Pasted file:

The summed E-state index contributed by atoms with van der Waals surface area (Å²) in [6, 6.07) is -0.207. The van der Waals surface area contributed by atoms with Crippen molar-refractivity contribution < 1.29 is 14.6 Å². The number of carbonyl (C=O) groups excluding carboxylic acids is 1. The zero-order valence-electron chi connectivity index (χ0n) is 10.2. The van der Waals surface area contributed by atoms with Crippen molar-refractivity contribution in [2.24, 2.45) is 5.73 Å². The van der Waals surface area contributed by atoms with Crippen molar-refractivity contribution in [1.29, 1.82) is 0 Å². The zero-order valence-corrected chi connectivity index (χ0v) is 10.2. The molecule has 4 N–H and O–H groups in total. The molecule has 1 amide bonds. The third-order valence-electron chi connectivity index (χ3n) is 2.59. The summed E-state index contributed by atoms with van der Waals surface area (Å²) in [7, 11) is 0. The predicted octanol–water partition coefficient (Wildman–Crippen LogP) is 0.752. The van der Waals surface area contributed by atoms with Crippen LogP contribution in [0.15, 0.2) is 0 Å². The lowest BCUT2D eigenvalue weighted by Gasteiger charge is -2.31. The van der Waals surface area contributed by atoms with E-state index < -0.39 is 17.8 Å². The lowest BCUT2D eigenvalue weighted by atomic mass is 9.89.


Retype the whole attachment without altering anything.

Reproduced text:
The summed E-state index contributed by atoms with van der Waals surface area (Å²) in [6, 6.07) is -0.207. The van der Waals surface area contributed by atoms with Crippen molar-refractivity contribution < 1.29 is 14.6 Å². The number of carbonyl (C=O) groups excluding carboxylic acids is 1. The zero-order valence-electron chi connectivity index (χ0n) is 10.2. The van der Waals surface area contributed by atoms with Crippen molar-refractivity contribution in [2.24, 2.45) is 5.73 Å². The van der Waals surface area contributed by atoms with Crippen molar-refractivity contribution in [1.29, 1.82) is 0 Å². The zero-order valence-corrected chi connectivity index (χ0v) is 10.2. The molecule has 4 N–H and O–H groups in total. The molecule has 1 amide bonds. The third-order valence-electron chi connectivity index (χ3n) is 2.59. The summed E-state index contributed by atoms with van der Waals surface area (Å²) in [7, 11) is 0. The predicted octanol–water partition coefficient (Wildman–Crippen LogP) is 0.752. The van der Waals surface area contributed by atoms with Crippen LogP contribution in [0.15, 0.2) is 0 Å². The lowest BCUT2D eigenvalue weighted by Gasteiger charge is -2.31. The van der Waals surface area contributed by atoms with E-state index < -0.39 is 17.8 Å². The lowest BCUT2D eigenvalue weighted by atomic mass is 9.89.